September 10, 2019 at 5:00 am ET
Early last month, President Donald Trump blamed mass shootings on people with mental illness, calling them “monsters.” Two weeks later, he revisited reopening mental “institutions” for “these people.”
Words matter, Mr. President. “These people” are our friends, neighbors, children, and spouses. They’re not “monsters,” “the mentally ill” or “crazy people” – they’re us. Statements like these only perpetuate stereotypes, marginalizing and isolating the one in five people with mental illness in our country.
The truth is that people with mental illness have a lower risk of violence than the rest of the population. And they’re actually 23 times more likely to be victims of violence than everyone else.
Blaming mass shootings on people with mental health conditions and recommending locking them up is simply a distraction from the real issue at hand: In the United States, it’s easier to get a gun than to get mental health care.
Buying a gun can be as easy as ordering one from your laptop or going to a gun show. In many states, there are no licenses, registration or permits required to purchase a gun. Compare that to how hard it is to access mental health care.
Only 43 percent of people with mental illness accessed care in the last year. There is a severe shortage of mental health professionals — more than 60 percent of all counties in the United States do not even have a single psychiatrist.
Political leaders should be focused on helping people get the care they need rather than demonizing them to distract for the lack of sensible gun policy. The National Alliance on Mental Illness, the nation’s largest grassroots mental health organization, supports gun violence restraining order laws or so-called “red flag” laws — as long as they don’t unfairly target people with mental illness. These laws should allow the removal of guns from anyone who poses a real, evidence-based risk of violence to themselves or others.
It is true that there is a mental health crisis in our country. But instead of focusing on our nation’s dark past when people were locked up in often-horrific conditions without proper treatment, we urge the administration to focus on improving access to mental health care. There are common-sense approaches that we know are effective and that can be implemented now to improve access to mental health services.
Half of all chronic mental illnesses begin by age 14, and three-quarters start by age 24. Despite effective treatment, there are long delays — sometimes decades — between the first appearance of symptoms and when people get help.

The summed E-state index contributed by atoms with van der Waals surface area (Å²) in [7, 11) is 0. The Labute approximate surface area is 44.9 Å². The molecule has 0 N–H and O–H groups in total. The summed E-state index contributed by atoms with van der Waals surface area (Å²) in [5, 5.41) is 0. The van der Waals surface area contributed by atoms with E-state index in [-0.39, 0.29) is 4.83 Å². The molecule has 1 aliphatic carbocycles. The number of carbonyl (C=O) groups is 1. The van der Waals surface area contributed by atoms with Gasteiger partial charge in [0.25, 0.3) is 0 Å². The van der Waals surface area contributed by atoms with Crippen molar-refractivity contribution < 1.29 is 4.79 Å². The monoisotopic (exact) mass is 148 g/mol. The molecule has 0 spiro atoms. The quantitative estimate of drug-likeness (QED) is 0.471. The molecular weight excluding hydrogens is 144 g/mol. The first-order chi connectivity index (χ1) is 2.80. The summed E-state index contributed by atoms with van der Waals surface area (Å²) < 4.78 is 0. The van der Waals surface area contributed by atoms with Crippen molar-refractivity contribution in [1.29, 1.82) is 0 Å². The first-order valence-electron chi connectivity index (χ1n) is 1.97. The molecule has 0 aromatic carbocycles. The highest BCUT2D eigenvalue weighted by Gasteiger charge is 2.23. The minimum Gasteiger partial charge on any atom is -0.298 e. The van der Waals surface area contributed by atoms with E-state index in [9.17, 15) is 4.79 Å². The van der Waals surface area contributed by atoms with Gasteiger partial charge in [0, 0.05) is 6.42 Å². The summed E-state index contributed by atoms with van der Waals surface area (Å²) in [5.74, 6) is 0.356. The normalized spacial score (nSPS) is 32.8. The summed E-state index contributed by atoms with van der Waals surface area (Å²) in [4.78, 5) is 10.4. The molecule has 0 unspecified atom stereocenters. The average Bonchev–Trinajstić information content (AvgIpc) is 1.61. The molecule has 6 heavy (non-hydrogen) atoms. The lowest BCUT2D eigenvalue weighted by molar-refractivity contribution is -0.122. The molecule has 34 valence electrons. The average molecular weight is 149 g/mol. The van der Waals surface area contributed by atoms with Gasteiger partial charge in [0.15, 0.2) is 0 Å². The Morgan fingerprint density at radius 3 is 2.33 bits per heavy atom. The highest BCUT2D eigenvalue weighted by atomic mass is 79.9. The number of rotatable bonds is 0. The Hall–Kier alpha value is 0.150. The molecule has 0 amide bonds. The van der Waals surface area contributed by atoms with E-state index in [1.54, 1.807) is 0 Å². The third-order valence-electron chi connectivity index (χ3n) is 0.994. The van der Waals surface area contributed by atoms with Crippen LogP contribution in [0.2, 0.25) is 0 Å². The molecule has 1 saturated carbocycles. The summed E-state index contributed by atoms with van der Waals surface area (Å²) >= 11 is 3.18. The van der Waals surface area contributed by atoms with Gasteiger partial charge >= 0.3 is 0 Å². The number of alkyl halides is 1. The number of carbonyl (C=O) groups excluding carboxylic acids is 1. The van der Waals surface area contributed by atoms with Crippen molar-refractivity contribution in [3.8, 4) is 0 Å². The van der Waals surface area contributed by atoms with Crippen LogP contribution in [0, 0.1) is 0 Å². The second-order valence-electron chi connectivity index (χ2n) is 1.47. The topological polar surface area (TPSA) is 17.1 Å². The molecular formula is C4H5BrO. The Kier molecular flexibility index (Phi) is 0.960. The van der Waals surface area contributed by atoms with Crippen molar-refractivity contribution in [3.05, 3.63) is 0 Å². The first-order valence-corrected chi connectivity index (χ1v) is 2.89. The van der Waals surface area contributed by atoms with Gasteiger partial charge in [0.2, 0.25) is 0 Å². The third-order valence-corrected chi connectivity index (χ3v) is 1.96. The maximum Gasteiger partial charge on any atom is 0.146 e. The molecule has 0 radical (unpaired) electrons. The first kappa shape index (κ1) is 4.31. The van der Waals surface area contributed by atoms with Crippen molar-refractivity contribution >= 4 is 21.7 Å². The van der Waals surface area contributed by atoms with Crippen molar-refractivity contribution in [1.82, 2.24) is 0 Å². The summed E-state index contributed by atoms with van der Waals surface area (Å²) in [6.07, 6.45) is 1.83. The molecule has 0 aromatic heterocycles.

Yet the earlier people get help, the better the outcome. Treatment programs like coordinated specialty care provide early help and change the trajectory of mental illness for people who are experiencing the first signs and symptoms of a disease.
Three in 100 people will experience psychosis in their lives, and the first episode typically occurs between age 16 and 25. When someone enters CSC, they are assigned a case manager, get medication and primary care, receive psychotherapy, are offered family education and support, and get assistance with employment and education.
These programs reduce symptoms, limit hospitalizations and save taxpayers money. There are currently over 265 CSC programs across the country, but far more are needed to make early and effective care available to everyone in need.
It shouldn’t be difficult to get mental health care. One way to expand access is through Certified Community Behavioral Health Clinics. These clinics offer 24-hour crisis care, are less traumatizing settings than hospitals, provide care coordination, integrate primary and mental health care, and much more.
CCBHCs are just getting started in many states, but they are already showing success. Congress not only needs to extend the pilot program but also increase funding so that CCBHCs become a standard across the nation.
Finally, jails and prisons shouldn’t be today’s mental health institutions. Instead, we need to divert people from the criminal justice system. Crisis intervention teams, which are common in more and more communities, are a place to start. CIT-trained officers have the skills to safely and effectively work with people in crisis.
But more is needed. Officers need real community options, starting with crisis services and intensive community-based interventions that help people get back on the road to recovery. Instead of getting handcuffed, people need to get effective treatment.
When it comes to stopping gun violence, Americans don’t need scapegoats — we need solutions. We must recognize that those with mental illness need care and compassion. It’s time to stop blaming mental illness for mass shootings and start making improving mental health care a national priority.
Angela Kimball is the acting CEO of the National Alliance on Mental Illness, the nation’s largest grassroots mental health organization.
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